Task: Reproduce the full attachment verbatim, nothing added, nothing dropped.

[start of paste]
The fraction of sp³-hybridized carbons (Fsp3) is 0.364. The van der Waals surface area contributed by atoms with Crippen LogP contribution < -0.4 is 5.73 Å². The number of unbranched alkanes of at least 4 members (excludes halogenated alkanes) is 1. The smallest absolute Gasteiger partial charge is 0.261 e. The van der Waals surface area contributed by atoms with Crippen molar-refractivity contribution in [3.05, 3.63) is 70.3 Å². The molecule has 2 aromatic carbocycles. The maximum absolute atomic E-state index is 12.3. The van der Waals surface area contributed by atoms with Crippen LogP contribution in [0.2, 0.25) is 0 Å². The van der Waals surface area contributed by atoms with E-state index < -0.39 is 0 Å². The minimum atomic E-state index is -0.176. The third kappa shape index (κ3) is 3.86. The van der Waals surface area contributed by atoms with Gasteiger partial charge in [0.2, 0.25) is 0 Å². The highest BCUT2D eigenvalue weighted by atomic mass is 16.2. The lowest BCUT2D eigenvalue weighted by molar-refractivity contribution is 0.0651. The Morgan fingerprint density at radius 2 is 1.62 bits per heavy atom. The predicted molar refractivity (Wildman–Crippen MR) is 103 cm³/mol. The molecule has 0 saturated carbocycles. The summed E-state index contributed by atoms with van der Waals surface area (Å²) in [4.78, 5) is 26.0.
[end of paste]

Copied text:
The fraction of sp³-hybridized carbons (Fsp3) is 0.364. The van der Waals surface area contributed by atoms with Crippen LogP contribution < -0.4 is 5.73 Å². The number of unbranched alkanes of at least 4 members (excludes halogenated alkanes) is 1. The smallest absolute Gasteiger partial charge is 0.261 e. The van der Waals surface area contributed by atoms with Crippen molar-refractivity contribution in [3.05, 3.63) is 70.3 Å². The molecule has 2 aromatic carbocycles. The maximum absolute atomic E-state index is 12.3. The van der Waals surface area contributed by atoms with Crippen LogP contribution in [0.2, 0.25) is 0 Å². The van der Waals surface area contributed by atoms with E-state index < -0.39 is 0 Å². The minimum atomic E-state index is -0.176. The third kappa shape index (κ3) is 3.86. The van der Waals surface area contributed by atoms with Gasteiger partial charge in [0.2, 0.25) is 0 Å². The highest BCUT2D eigenvalue weighted by atomic mass is 16.2. The lowest BCUT2D eigenvalue weighted by molar-refractivity contribution is 0.0651. The Morgan fingerprint density at radius 2 is 1.62 bits per heavy atom. The predicted molar refractivity (Wildman–Crippen MR) is 103 cm³/mol. The molecule has 0 saturated carbocycles. The summed E-state index contributed by atoms with van der Waals surface area (Å²) in [4.78, 5) is 26.0.